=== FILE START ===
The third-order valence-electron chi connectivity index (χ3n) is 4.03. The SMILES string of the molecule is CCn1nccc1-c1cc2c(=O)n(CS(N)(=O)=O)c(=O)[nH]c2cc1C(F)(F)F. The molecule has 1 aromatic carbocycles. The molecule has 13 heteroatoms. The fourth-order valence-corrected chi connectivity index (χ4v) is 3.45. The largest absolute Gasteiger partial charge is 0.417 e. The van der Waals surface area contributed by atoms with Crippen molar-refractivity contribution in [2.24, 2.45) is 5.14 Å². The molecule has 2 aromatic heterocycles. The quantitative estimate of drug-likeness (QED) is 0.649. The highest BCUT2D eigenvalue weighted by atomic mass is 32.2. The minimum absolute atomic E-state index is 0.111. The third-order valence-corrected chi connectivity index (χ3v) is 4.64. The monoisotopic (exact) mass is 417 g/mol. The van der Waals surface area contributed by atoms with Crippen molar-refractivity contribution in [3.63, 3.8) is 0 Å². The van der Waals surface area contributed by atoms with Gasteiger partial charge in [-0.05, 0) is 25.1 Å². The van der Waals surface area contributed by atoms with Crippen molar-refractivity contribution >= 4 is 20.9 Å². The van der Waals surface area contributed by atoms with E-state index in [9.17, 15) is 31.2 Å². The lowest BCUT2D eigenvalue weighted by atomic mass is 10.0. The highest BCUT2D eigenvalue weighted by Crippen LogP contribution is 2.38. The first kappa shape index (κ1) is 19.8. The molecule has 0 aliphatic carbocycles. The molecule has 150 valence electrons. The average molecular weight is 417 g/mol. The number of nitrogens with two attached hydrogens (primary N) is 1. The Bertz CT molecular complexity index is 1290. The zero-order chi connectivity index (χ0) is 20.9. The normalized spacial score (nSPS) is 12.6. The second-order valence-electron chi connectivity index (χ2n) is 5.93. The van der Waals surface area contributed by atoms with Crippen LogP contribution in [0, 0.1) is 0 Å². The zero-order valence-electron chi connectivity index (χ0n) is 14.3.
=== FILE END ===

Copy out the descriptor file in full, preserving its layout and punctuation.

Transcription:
The third-order valence-electron chi connectivity index (χ3n) is 4.03. The SMILES string of the molecule is CCn1nccc1-c1cc2c(=O)n(CS(N)(=O)=O)c(=O)[nH]c2cc1C(F)(F)F. The molecule has 1 aromatic carbocycles. The molecule has 13 heteroatoms. The fourth-order valence-corrected chi connectivity index (χ4v) is 3.45. The largest absolute Gasteiger partial charge is 0.417 e. The van der Waals surface area contributed by atoms with Crippen molar-refractivity contribution in [2.24, 2.45) is 5.14 Å². The molecule has 2 aromatic heterocycles. The quantitative estimate of drug-likeness (QED) is 0.649. The highest BCUT2D eigenvalue weighted by atomic mass is 32.2. The minimum absolute atomic E-state index is 0.111. The third-order valence-corrected chi connectivity index (χ3v) is 4.64. The monoisotopic (exact) mass is 417 g/mol. The van der Waals surface area contributed by atoms with Crippen molar-refractivity contribution in [3.63, 3.8) is 0 Å². The van der Waals surface area contributed by atoms with Gasteiger partial charge in [-0.05, 0) is 25.1 Å². The van der Waals surface area contributed by atoms with Crippen molar-refractivity contribution >= 4 is 20.9 Å². The van der Waals surface area contributed by atoms with E-state index in [9.17, 15) is 31.2 Å². The lowest BCUT2D eigenvalue weighted by atomic mass is 10.0. The highest BCUT2D eigenvalue weighted by Crippen LogP contribution is 2.38. The first kappa shape index (κ1) is 19.8. The molecule has 0 aliphatic carbocycles. The molecule has 150 valence electrons. The average molecular weight is 417 g/mol. The number of nitrogens with two attached hydrogens (primary N) is 1. The Bertz CT molecular complexity index is 1290. The zero-order chi connectivity index (χ0) is 20.9. The normalized spacial score (nSPS) is 12.6. The second-order valence-electron chi connectivity index (χ2n) is 5.93. The van der Waals surface area contributed by atoms with Crippen LogP contribution in [0, 0.1) is 0 Å². The zero-order valence-electron chi connectivity index (χ0n) is 14.3.